RESIDENTS have called for more ‘joined up thinking’ after two major new cycling and foot paths built in South Oxfordshire were not linked up.

A gap of about 250 metres means the new cycle lane and footpath alongside the Harwell link road, which opened last week, does not join with another new cycle lane and footpath built near the new homes of the Great Western Park estate, west of Didcot.

Harwell resident, Geoff Richardson, said that this meant users having to come off the ‘excellent’ new facilities and onto the road or make their way along a section of ‘old, narrow and uneven footpath’ that is susceptible to poor drainage.

Oxfordshire County Council said it is already working on a plan to ‘improve’ this path.

But Mr Richardson, a retired logistics manager, said: “It seems ridiculous to spend so much money on building a new road and not link it up to what was there already.

“The state of the footpath that’s left is horrendous.

“With rain like we’ve had the last couple of days, it pools for several days.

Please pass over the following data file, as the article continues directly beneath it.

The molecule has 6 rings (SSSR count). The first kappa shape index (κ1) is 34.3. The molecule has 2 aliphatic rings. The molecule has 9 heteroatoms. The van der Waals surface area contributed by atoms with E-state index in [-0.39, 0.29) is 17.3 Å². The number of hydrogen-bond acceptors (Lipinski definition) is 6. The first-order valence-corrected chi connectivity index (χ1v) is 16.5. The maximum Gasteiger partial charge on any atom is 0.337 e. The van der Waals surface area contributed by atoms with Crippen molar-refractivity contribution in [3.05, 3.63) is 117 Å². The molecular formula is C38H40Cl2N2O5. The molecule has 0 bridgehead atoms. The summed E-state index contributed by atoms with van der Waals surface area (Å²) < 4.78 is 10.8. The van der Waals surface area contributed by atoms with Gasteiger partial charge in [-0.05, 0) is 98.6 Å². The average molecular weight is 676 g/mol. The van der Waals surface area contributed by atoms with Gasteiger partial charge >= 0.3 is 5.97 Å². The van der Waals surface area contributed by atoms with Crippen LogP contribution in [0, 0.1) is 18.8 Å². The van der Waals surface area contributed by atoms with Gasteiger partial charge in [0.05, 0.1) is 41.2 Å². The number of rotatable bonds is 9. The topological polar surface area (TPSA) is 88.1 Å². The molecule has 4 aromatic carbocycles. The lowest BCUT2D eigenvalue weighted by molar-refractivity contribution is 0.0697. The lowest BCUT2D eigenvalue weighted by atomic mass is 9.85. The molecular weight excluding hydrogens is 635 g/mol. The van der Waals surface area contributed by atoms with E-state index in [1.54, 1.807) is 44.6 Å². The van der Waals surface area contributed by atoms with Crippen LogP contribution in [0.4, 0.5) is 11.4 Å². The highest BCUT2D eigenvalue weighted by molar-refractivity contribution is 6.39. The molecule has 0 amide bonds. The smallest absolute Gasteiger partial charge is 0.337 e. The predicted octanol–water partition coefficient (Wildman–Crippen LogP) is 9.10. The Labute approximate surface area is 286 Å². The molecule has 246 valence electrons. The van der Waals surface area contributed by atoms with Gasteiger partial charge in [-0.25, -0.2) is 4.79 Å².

“It’s used by quite a few schoolchildren going to UTC Oxfordshire and I’ve heard of lots of cases of them getting drenched when trying to cycle along it.”

The £11.65million Harwell Link Road was officially opened on March 29.

It is intended to relieve traffic going through Harwell village and provide easier access to the Harwell science campus from Didcot.

On the opening day the new cycle paths, which can also be used by pedestrians and horses, were hailed as making it easier for people to travel between major employment sites in the south of the county.

But Mr Richardson, who has lived in the area for 35 years, said this is being held back by the gap between the paths.

He also said he felt the road is only half-built and that an original plan, formulated more than 30 years ago, was for it to take traffic directly to the Harwell campus via the new interchange at Chilton.

Instead the new road terminates on the A417, sending traffic down towards the congested Rowstock roundabout before they can reach the business site.

He said: “If the new road is successful at drawing traffic away from the village this short 250m section will remain as a very busy and unsafe route for cyclists, pedestrians and users of mobility scooters.

“It will put people off going out on their bikes in future and ultimately add to the traffic.”

Paul Smith, spokesman for Oxfordshire County Council, said: “Oxfordshire County Council is in the process of securing improvements to the path through a planning application in the area.

“Once the planning application has been determined by the local planning authority (the district council), the county council will be in a position to progress plans.”